The New Zealand Railways Magazine, Volume 11, Issue 8 (November 2, 1936)
Excitement In Colour
Excitement In Colour.
It was a cinema, a newly-decorated palace of colour, complete with gilded pillars, trellised and flower-bestrewn orchestral pit, and gay boxes, where no one ever sat, but which were got up to resemble a child's idea of the garden in Wonderland—I believe there was even a fountain with sparkling drops permanently suspended for the admiring gaze of audiences.
The effect on most people was one of pleasure at the gaiety of the scene. The ostentation of it satisfied the power instinct. They, John Smith and Mary Brown, were able to procure for themselves such surroundings; they felt closer to Hollywood immediately on entering the foyer. The mixture of styles and colours conveyed by medium of the eye the subtle excitement provided through the ear by jazz.
* * *
Despite the feeling of pleasure, I would suggest that colour excitement and sound excitement are not beneficial to city dwellers. In this neurotic age the average person needs to be soothed, mentally, rather than over-stimulated. Intricate colour designs present themselves in daily life without our seeking. It were well, therefore, in our hours of leisure to seek those colour harmonies which, according to the experiments of the psychologists, have the effects we need.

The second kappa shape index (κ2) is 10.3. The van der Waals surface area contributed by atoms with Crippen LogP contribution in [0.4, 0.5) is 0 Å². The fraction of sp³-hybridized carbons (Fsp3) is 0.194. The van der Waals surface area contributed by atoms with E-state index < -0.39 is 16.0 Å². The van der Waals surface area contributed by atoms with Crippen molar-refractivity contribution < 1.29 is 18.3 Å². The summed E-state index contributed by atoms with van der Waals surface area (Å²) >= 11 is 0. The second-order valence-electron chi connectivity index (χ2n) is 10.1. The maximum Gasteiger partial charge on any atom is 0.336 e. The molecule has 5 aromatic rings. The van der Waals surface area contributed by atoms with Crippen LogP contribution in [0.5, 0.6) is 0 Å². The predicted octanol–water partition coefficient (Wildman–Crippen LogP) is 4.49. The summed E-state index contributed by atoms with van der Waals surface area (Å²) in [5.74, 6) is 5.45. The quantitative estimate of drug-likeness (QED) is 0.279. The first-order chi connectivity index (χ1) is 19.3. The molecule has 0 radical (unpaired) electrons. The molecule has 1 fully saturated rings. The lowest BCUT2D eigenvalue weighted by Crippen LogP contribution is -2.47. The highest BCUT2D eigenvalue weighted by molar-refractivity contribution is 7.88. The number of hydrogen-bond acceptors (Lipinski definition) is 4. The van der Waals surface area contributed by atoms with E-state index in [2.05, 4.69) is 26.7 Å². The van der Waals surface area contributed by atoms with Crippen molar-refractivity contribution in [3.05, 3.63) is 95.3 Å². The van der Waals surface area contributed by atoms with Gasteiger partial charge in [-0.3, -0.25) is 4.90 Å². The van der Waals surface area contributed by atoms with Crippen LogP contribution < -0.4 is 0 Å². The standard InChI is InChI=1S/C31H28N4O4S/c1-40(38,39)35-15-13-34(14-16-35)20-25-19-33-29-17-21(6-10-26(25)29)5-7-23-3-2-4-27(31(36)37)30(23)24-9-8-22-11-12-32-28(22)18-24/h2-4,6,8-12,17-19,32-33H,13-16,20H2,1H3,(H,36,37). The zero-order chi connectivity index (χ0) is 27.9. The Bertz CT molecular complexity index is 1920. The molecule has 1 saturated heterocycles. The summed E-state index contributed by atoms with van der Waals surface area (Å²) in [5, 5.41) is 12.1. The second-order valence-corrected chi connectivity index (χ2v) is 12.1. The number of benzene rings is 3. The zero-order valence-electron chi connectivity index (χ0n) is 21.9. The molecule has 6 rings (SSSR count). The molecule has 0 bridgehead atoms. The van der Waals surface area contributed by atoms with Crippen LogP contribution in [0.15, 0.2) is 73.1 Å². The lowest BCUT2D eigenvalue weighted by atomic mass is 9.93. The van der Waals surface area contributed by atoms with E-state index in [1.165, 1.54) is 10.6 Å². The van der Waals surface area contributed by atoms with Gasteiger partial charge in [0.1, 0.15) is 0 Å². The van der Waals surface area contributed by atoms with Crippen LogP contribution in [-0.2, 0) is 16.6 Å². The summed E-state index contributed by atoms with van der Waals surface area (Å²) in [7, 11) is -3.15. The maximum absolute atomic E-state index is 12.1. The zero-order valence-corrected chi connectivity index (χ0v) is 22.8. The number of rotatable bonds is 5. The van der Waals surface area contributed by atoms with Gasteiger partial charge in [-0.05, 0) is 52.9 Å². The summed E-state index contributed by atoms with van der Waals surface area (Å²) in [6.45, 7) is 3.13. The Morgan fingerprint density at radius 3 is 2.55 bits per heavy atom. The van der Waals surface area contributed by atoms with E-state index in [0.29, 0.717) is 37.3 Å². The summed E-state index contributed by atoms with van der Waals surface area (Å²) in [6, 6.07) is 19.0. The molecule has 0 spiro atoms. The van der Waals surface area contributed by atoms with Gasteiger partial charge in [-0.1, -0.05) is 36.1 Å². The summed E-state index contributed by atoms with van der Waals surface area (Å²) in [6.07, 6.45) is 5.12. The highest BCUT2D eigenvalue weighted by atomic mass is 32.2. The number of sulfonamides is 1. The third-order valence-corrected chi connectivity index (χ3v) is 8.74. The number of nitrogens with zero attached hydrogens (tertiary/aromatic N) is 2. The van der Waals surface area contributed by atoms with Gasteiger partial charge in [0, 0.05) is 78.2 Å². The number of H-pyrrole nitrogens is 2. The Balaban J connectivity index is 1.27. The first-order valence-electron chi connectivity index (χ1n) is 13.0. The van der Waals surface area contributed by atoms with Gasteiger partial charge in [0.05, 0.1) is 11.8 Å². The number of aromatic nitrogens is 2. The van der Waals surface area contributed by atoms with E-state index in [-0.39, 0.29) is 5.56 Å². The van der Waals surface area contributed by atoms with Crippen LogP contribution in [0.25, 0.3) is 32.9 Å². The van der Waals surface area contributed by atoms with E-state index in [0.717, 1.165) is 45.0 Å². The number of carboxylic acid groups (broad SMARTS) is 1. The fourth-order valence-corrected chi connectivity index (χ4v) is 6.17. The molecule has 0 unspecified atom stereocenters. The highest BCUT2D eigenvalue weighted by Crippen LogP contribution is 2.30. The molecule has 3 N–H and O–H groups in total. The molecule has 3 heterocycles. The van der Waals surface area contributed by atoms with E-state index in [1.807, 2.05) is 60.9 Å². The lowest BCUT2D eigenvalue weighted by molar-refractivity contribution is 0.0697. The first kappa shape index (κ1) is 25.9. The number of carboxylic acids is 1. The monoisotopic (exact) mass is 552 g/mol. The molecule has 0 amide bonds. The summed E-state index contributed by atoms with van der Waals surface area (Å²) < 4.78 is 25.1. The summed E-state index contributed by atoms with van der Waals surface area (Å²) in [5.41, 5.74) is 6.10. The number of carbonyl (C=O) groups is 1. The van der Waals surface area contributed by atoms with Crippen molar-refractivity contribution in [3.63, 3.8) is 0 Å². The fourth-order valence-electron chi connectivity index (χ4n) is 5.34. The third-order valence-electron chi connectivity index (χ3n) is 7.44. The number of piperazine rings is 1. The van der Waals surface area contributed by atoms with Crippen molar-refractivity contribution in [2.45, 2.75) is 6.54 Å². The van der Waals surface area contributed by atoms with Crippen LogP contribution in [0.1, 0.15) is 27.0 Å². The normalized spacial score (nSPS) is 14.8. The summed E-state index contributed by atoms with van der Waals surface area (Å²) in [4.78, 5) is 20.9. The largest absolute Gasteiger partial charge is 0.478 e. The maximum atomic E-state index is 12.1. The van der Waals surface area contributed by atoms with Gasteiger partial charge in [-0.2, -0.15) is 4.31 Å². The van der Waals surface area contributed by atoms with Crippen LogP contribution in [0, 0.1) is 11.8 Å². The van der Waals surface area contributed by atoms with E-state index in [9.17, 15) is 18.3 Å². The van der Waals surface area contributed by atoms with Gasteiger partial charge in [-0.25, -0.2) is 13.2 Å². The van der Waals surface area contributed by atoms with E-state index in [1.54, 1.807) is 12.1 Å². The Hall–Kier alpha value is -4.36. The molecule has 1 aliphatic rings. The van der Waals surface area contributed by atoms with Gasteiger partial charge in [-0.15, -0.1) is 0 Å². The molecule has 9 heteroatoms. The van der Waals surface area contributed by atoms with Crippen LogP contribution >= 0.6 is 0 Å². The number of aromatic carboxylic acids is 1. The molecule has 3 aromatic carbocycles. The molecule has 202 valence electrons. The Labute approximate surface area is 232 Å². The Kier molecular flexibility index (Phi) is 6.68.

* * *
The indication is escape, whenever possible, from urban surroundings. Among the hills, in country valleys, by the sea, the long-distance sight, so little used in this machine age, is exercised. The peace of nature, nature in its tonings of green, soothes the mind; sunshine, the golden glint of sands, of gorse, of burnished leaves, warms the understanding; the eyes are lifted and the blue of the heavens, the reflected blue of the sea, inspire the whole being. This is so; these colours have these effects; the men in clinics as well as the men ploughing fields or driving motor-caravans have proved it. For unhealthy colour stimulation, the garishness of cities; for cure, green hills lapped by blue waters, and sunshine over all.
* * *